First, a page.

Ethical Gaming

June 4, 2010
By | 9 Comments

Illustration credit: Bryant Paul Johnson

Born of a handful of events and revelations in the games industry over the past few month as well as new directions in my research, this brief post about ethical gaming is a provocation for gamers and game studies scholars. It begins in the virtual frontier of Red Dead Redemption (RDR), a “sandbox” game set in the early 20th century American West from Grand Theft Auto (GTA) creators Rockstar Games and Take-Two Interactive. RDR was released on May 18 with the hype of a summer blockbuster movie, and reviews of the game are glowing, if not embarrassingly gushing. New York Times reviewer Seth Schiesel likens the game to a Sam Peckinpah film and calls RDR a “tour de force,” lauding Rockstar’s creation of a stunning geographical environment filled with compelling characters. With an estimated development budget of 80 to 100 million dollars, RDR reinforces the hit-driven trend of big games from established studios. As both a gamer and game studies scholar, I have been dithering for weeks over whether to purchase the game.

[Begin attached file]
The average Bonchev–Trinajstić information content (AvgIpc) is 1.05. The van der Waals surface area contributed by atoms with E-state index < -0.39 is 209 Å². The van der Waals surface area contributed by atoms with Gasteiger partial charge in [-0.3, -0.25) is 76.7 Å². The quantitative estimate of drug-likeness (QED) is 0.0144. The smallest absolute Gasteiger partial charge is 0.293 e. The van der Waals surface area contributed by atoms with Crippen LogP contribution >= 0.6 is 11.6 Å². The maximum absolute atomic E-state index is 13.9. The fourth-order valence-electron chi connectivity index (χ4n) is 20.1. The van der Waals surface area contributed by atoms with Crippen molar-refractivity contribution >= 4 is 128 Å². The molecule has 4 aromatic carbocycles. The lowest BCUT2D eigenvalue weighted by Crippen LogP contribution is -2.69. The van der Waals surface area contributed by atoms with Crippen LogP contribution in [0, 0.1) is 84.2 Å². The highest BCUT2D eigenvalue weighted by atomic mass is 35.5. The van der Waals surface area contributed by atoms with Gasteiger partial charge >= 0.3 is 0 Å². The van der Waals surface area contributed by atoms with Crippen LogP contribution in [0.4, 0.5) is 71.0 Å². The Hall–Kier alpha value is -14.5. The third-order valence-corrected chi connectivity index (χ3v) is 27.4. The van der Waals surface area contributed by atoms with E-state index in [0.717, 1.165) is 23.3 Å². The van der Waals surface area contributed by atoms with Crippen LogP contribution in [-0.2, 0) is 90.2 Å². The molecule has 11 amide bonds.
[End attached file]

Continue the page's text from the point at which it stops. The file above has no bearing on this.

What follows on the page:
My hesitation to play RDR reflects, in part, my disinterest in open world action games and a general dislike of the Western genre. I’ve played through the entire GTA series, including the Liberty City episodes for GTA IV, and I am a bit bored with the format, and with more action roles for horses than women, stories about the Wild West have never held my attention. Taste preferences aside, my reluctance to play RDR is largely driven by what I know about the labor conditions at Rockstar San Diego, the key studio in RDR‘s development. In January of this year a group of spouses of Rockstar San Diego employees publicly denounced the company for prolonged, mandatory unpaid overtime, which resulted in the physical and emotional suffering of their partners, forcing a few to seek medical attention. (To read more about this, see an Antenna post by Sean Duncan and a piece I wrote for FLOW.)